A SUPERMARKET LOVE SONG

4 Stars
Year Released: 2005
MPAA Rating: Unrated
Running Time: 13 minutes
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I love when supermarkets are given time in movies, when filmmakers smartly realize the benefits of drama among the aisles, especially since a supermarket is neutral territory for two characters, in this case Derrick (Bernard Gallagher), a white-haired man with much to tell, and the teenaged Suzanne (Natalia Rush), sent to help him as part of her community service. She tells him it was assault that got her into trouble, to sound tougher to him, but when she swipes one of his figurines, it was clearly for stealing. In fact, Derrick has a much tougher story which he treats nonchalantly, just telling his tale of 20 years in prison, easily compressed into a minute. Armed robbery, manslaughter, and it took him time to adjust when he got out of prison. Harmless, really. Suzanne can learn a few things about living late in life and it is debatable whether Derrick has anything to teach Suzanne. Perhaps he can lead her to a more pleasant demeanor, just taking life as it is, not getting into more trouble so life can be enjoyed more.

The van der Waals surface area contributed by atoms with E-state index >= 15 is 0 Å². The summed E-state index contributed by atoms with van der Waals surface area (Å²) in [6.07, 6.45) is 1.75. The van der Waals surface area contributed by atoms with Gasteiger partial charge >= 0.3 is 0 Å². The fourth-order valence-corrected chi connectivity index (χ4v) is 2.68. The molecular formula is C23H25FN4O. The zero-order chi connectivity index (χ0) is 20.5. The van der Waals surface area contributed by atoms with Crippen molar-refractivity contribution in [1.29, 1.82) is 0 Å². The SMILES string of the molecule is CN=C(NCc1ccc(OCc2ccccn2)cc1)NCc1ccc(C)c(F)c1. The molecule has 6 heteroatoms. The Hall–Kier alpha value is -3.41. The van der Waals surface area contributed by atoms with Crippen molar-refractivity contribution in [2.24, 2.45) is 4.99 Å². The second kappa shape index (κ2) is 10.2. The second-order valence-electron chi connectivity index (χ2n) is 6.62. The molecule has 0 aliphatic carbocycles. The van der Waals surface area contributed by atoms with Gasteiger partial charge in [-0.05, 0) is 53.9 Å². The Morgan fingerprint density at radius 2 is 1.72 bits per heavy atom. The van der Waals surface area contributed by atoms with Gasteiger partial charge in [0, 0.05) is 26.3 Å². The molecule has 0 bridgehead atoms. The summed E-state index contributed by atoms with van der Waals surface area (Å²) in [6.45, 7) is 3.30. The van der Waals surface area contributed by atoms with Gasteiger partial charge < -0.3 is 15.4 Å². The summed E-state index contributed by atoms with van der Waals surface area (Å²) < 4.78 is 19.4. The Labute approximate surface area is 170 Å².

As filmmaker Daniel Outram and screenwriter Jack Thorne prove, some intentions aren’t the actual ones. Derrick and Suzanne are as different as that box of Frosties they pass by, which we know as Frosted Flakes here in the U.S. For Outram and these actors, it’s not simply a walk through the neighborhood to get to the supermarket and back. There are real intentions here and the result becomes what is most likable about Outram’s work. When the end is reached for these two, he presents us with something else that throws more light on what came before. Smart man, making sure his work is not quickly disposed. Besides that, it also works because of good performances between both actors that make great use of the tension between them, which gradually, ever so gradually, dissolves. It almost seems uncouth to use the word “synergy” without being part of a corporation, but that’s what Outram, Gallagher, and Rush have here, along with cinematography by Federico Alfonzo that never fails in making a neighborhood just as accessible to us as it is to Derrick and Suzanne.



Posted on February 5, 2006 in Reviews by
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